The Arctic melt season is increasing by an average of 5 days per decade, according to a new study from University College London.
Satellite data going back over 30 years has confirmed that the Arctic Ocean is absorbing more of the sun's energy during the summer months due to an increase in open water, which has a lower albedo than the lighter colored sea ice and snow.
This map below charts the change in the melt season over the past quarter century. Red areas see lengthened melt seasons. In a handful of areas (in blue) the melt season has shortened. Credit: Julienne Stroeve (UCL Earth Sciences/National Snow and Ice Data Center)
Since the region is absorbing more heat energy in the summer the appearance of sea ice in the autumn has been increasingly delayed on average.
Key excerpts from the UCL report.
While temperatures have been increasing during all calendar months, trends in melt onset are considerably smaller than that of autumn freeze-up.
....even a small change in the extent of sea ice in spring can lead to vastly more heat being absorbed over the summer, leading to substantially later onset of ice in the autumn.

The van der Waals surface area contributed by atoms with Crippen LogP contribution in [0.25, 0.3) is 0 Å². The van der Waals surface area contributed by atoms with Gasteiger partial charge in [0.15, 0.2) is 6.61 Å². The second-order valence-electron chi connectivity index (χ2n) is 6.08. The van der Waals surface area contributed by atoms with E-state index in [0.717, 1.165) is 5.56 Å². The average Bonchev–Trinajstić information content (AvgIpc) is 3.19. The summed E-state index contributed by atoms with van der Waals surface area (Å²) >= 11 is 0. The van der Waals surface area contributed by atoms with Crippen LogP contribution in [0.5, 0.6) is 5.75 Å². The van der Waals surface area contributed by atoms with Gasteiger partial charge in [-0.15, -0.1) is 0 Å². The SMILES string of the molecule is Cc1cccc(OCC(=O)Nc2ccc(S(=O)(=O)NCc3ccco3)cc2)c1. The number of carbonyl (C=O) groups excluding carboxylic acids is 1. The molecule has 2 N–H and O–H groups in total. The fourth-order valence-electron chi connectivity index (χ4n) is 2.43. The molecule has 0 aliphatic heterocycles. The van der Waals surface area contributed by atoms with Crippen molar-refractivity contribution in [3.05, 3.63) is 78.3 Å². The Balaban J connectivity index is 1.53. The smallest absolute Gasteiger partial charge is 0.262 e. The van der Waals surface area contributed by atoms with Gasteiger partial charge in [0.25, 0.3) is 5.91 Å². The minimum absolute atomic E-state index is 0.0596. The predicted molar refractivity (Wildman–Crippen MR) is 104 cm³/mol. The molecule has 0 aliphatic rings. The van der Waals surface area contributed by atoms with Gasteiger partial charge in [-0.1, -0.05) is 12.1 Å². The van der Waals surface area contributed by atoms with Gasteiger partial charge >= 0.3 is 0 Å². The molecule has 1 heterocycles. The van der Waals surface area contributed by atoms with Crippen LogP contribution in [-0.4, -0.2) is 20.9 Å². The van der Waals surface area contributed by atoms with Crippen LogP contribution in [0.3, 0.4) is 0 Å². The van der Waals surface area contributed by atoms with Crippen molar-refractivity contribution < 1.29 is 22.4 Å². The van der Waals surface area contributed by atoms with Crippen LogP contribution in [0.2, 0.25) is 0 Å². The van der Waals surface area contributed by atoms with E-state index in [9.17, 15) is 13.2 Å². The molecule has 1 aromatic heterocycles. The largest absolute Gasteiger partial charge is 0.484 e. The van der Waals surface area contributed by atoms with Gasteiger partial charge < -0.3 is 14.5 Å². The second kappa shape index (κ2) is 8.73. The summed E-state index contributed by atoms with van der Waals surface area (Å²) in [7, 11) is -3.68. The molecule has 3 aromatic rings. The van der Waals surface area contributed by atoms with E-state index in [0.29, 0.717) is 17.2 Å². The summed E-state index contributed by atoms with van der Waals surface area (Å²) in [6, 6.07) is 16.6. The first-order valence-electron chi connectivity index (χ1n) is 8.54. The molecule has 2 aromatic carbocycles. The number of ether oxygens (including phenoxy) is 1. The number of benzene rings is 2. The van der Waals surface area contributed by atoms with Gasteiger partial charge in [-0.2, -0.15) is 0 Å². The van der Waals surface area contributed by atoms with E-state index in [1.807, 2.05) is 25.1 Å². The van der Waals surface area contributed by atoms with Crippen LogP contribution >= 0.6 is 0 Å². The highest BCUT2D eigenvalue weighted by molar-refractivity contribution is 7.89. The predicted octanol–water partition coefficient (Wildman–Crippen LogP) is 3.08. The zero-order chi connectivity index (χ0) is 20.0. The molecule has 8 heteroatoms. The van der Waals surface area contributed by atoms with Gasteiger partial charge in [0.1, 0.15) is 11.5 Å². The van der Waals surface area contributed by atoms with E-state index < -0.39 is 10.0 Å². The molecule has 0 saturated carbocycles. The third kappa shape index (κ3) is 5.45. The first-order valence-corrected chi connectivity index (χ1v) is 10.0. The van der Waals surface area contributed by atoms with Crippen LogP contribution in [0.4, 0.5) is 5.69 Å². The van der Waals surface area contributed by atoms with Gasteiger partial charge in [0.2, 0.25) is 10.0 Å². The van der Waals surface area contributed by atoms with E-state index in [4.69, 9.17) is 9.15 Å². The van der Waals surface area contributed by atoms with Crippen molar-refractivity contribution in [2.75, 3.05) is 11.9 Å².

....multi-year ice (which survives through the summer without melting) has a higher albedo than single-year ice that only covers the sea in winter. Since the 1980s, the proportion of the Arctic winter ice that is made up of multi-year ice has dropped from around 70% to about 20% today,
“The headline figure of five days per decade hides a lot of variability. From year to year, the onset and freeze-up of sea ice can vary by about a week. There are also strong variations in the total length of the melt season from region to region: up to 13 days per decade in the Chukchi Sea, while in one, the Sea of Okhotsk, the melt season is actually getting shorter.”
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